Ben Bratman on the First Amendment and Brandeis & Warren’s “The Right to Privacy”
By Kristopher A. Nelson
in December 2011
500 words / 2 min. Ben Bratman’s 2002 law review article, “Brandeis & Warren’s ‘The Right to Privacy and the Birth of the Right to Privacy’” discusses the background of this issue in light of “the considerable focus that Brandeis and Warren placed on the print media and its alleged violations of privacy.”
Note: this post is from 2011. Evaluate with care and in light of later events.
Samuel Warren and Louis Brandeis’ 1890 law review article, “The Right to Privacy,” has been deeply influential over the last 100+ years. In it, Warren and Brandeis argue for a generalized right to an “inviolate personality” in the face, especially, of growing press prying and publishing of details of people’s private life, including photographs.
Given this focus on press invasions, it is unsurprising that many scholars have seen their proposed new tort as interfering with the First Amendment guarantees of press freedoms. (See, e.g., Lorelai Van Wey’s Note, “Private Facts Tort: The End is Here.”) Ben Bratman’s 2002 law review article, “Brandeis & Warren’s ‘The Right to Privacy and the Birth of the Right to Privacy’” discusses the background of this issue in light of “the considerable focus that Brandeis and Warren placed on the print media and its alleged violations of privacy” (636).
In 1890, when Warren and Brandeis’ published their article, the First Amendment of the Bill of Rights had yet to be applied to the states, although many states had their own versions. Despite this, in many ways “freedom of speech and the press” was viewed in stronger terms then than now (despite the fact that the Alien and Sedition Acts of 1798 was never challenged by the Supreme Court). There was, for example, no perceived difference between commercial and political speech–both were granted the same level of protection. The nineteenth century juries Thomas Cooley’s position on the issue was generally considered the most persuasive:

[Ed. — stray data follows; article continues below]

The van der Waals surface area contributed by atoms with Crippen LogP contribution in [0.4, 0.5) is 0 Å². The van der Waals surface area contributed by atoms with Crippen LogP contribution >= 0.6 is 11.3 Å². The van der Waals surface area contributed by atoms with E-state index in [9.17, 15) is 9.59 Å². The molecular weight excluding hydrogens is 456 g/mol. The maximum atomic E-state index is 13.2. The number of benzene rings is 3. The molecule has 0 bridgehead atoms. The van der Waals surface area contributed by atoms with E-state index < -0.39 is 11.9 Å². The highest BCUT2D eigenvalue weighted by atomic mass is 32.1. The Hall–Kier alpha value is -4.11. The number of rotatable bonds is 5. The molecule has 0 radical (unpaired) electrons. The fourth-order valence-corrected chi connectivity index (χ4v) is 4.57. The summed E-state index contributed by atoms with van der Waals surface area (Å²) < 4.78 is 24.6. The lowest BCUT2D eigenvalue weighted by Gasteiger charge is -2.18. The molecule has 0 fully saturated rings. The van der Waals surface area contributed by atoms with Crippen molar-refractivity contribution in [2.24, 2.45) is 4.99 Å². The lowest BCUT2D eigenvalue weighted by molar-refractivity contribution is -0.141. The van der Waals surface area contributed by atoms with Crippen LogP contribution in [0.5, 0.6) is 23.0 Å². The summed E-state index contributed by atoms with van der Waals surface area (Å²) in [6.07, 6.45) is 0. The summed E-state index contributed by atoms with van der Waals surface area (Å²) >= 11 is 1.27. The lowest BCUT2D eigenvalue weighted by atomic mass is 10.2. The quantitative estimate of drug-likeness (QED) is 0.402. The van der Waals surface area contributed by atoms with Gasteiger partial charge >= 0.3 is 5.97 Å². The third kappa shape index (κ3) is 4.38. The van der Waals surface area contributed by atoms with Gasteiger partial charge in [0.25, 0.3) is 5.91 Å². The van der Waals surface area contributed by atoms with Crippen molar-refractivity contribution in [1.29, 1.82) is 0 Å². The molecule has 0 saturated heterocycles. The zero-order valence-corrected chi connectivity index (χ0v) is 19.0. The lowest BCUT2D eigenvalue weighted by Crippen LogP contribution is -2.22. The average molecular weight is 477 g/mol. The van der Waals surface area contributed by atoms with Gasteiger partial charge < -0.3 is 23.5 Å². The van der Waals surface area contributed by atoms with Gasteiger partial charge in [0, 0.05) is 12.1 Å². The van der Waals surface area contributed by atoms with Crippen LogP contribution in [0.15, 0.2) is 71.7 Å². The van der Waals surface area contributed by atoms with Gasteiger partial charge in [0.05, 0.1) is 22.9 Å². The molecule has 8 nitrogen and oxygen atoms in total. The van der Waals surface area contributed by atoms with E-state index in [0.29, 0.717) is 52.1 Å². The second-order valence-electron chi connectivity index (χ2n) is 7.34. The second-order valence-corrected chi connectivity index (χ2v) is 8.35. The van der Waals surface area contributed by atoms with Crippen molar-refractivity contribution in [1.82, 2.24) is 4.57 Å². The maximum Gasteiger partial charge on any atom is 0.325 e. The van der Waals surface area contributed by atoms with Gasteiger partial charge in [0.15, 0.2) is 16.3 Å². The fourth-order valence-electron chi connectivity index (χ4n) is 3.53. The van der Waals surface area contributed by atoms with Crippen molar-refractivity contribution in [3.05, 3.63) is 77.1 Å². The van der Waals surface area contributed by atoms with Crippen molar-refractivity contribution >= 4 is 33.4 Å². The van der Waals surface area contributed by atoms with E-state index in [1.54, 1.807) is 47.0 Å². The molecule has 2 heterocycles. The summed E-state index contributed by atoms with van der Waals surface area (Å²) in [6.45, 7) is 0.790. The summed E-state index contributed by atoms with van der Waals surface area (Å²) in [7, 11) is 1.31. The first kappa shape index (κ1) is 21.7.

The constitutional liberty of speech and ofthe press, as we understand it, implies a right to freely utter and publish whatever the citizen may please, and to be protected against any responsibility for so doing, except so far as such publications, from their blasphemy, obscenity, or scandalous character, may be a public offense, or as by their falsehood and malice they may injuriously affect the standing, reputation, or pecuniary interests of individuals. (Bratman 637)
Warren and Brandeis were not unaware of this potential conflict, and carved out an exception to their proposed tort by adding a
“public interest” or “public character” exception to their tort, which recognized that the press or commercial photographers had to be free to record and report the actions of public characters and officials (Bratman 636)
In other words, even Warren and Brandeis, despite their argument that they were not inventing anything new at all, recognized that the right to privacy they were articulating had the potential to conflict with the guarantees of the First Amendment.